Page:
William Kentridge’s family fought apartheid. It influences his work today

“[Charcoal] became a medium in which to think, rather than a medium to illustrate thoughts,” says William Kentridge. Photo by Norbert Miguletz.

South African artist William Kentridge is a filmmaker, sculptor, puppeteer, and director of plays and operas. He’s best known for his charcoal illustrations and unique animation style, where he draws a picture, films it, makes changes by erasing and redrawing — much like stop-motion animation. These short films have a chaotic choppiness and sense of urgency that’s inspired by social justice and his native country’s transition from apartheid to democracy. His parents were prominent activisits and attorneys who represented Nelson Mandela and Archbishop Desmond Tutu.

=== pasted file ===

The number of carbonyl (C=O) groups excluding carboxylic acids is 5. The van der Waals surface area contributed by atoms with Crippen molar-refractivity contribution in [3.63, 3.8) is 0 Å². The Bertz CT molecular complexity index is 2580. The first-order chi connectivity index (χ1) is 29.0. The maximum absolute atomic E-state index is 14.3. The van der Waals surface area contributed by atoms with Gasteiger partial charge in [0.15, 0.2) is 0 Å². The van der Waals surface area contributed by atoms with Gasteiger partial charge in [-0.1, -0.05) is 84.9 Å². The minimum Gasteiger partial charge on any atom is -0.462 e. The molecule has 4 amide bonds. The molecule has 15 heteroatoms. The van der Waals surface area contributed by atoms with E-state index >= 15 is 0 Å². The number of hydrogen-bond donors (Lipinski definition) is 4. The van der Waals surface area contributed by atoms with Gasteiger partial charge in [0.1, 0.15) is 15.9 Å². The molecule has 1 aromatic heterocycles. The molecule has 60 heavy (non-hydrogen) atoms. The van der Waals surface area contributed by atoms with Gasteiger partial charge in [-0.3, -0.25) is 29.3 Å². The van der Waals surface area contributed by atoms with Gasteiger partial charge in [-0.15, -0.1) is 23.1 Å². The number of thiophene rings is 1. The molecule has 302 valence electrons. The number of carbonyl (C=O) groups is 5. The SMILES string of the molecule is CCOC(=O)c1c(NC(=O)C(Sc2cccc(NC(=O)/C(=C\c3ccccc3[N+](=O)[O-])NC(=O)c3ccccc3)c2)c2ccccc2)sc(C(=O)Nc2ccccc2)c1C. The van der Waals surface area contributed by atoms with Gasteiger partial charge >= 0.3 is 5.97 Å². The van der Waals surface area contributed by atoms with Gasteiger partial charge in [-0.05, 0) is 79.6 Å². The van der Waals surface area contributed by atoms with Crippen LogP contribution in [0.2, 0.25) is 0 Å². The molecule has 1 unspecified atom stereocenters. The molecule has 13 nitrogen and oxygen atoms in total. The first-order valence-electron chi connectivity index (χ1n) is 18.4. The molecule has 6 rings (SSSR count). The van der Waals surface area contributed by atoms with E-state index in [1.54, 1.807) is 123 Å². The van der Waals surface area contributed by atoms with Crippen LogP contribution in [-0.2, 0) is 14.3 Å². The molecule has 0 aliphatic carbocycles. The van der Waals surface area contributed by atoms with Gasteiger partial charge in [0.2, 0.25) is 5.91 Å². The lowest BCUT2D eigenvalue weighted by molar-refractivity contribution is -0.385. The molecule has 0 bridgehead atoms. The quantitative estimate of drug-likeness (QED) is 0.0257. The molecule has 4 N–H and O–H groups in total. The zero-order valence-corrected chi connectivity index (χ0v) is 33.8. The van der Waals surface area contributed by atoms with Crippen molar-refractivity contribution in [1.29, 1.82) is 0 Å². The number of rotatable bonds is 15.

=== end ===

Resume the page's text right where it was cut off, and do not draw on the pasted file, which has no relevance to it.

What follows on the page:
Thirty years worth of Kentridge's work has been collected for a new career-spanning exhibition at the Broad Museum in downtown LA. It’s called “William Kentridge: In Praise of Shadows” and runs through April 9.